I have a secret that only locals and a few well-informed tourists know: Idaho is stunning and chock full of enchanting hot springs.
After soaking in the hot springs in Sun Valley a couple of years ago I vowed to return and see more of a snowy Idaho and its numerous springs, of which there are an estimated 100+. I had to know which were the best. After all, I am an enthusiast.
I charted a road trip (check car rental prices here!) with the intention of seeing Idaho’s best hot springs. From the natural to the resort springs, these are the best of the best:
1. The Springs – A Mountain Hot Springs Retreat in Idaho City
I began my trip in Boise, which has a hip downtown area with great food and numerous options to overnight if you need to. From there it’s a stunning drive to Idaho City, which would be my first hot spring of the trip.
This spring is one of only two on this list that is more of a spa rather than a natural, free of charge spring. To have the private tub pictured above, complete with server for drinks and snacks, you’ll need to book ahead of time and pay $45 per hour. You can also access the larger warm pool, steam bath, and jacuzzi for $20 per person for an all-day pass, or if you’re staying at the Inn like I did, $8 per person.
I enjoyed this spring and can see why it’s worth spending a day there ordering food and drinks, with access to a warm changing room with showers and even massages. It’s also easy to access if in snowy conditions, whereas the other springs on this list are more remote.
I came to find on this trip that I prefer the ‘primitive’ or natural springs, not only because they’re free, but it’s just more my style. Still, this is a great spring to break up the drive between Boise and Stanley.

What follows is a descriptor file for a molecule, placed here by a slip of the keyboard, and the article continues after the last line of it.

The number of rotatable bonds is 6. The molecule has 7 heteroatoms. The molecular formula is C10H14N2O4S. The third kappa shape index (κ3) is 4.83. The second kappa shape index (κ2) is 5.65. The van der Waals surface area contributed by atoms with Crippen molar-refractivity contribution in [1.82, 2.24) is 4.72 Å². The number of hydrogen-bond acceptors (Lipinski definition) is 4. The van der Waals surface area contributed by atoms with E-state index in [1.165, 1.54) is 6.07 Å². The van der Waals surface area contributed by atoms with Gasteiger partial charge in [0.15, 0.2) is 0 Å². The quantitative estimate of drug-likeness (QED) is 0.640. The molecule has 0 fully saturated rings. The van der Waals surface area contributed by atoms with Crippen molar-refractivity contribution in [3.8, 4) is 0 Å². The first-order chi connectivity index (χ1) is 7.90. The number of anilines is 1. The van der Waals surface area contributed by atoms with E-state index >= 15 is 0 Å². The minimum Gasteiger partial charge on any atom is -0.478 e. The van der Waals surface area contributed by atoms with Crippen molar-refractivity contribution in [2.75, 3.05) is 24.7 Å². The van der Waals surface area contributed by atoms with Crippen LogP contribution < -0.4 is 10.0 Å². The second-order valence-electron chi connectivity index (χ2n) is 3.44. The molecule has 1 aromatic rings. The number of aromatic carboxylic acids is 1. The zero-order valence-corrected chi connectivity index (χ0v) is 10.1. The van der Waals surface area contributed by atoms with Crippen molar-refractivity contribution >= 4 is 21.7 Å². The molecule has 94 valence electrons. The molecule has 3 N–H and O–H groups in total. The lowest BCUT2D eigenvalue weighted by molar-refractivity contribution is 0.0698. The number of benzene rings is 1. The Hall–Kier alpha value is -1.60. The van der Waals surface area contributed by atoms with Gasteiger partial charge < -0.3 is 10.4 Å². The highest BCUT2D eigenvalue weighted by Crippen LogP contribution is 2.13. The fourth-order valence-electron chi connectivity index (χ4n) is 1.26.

Stay: The Inn is a great value and gives you cheaper access to the springs. I’m not sure how many options there are in Idaho City (‘city’ being a loose term for a town of 500 or so people), and thought the Inn was great.
Eat: Trudy’s Kitchen has a nice offering and again, with very limited options, you can find some healthy food there, and pie!
2. Kirkham Hot Springs
This is in my top three favorite hot springs for variety, heat, and views! I understand that these are ordinarily quite popular but I did have them all to myself for a brief period of time in the winter.
The access road and campgrounds will be closed in the winter, but there’s a pull-off with some parking and you’ll see clear footprints in the snow to the springs. You’ll come to a couple of pools before reaching the Payette River. Stop in these before or after. They don’t have the views but they’re the biggest and I loved them just the same.
Next, walk down some steps to the river and you’ll see the steaming waterfalls. This part is awesome but you haven’t seen it all yet!
It’s your call if you want to put on shoes for the last pool – it’s a sharp and sometimes slippery and jagged walk. I went barefoot because I think shoes are foot prison and found a shallow, super warm pool with the million dollar view as a reward for my efforts.
From Kirkham, continue on the 21 to Stanley. You’ll also pass a roadside pull-off for the Bonneville Hot Springs which I didn’t get a chance to soak in though they came highly recommended. I certainly would have if there had been more time in the day but for some reason on this trip I was sleeping 10-11 hours per night and getting leisurely starts to the day, which was just fine with me!
There’s a $5 entrance fee to Kirkham Hot Springs and you can find more info here.
Stay: There are yurts available to rent through Idaho’s Department of Parks & Recreation. They tend to book up during the summer, so make sure you reserve yours at least three months in advance. Find more info here.
Eat: For homemade local eats, Haven Café is a crowd favorite. They serve breakfast and lunch, with yummy offerings like scratch baked sourdough biscuits and gravy and flame-grilled steaks. Yum!
3. Mountain Village Resort, Stanley
These springs are the only others on this list that aren’t primitive springs, though they’re fed by a natural spring. After seeing photos I had to experience them with those rustic barn doors and seriously stunning views of the Sawtooth Mountains. I genuinely wonder if there’s a town that can rival Stanley in terms of winter wonderland quaintness.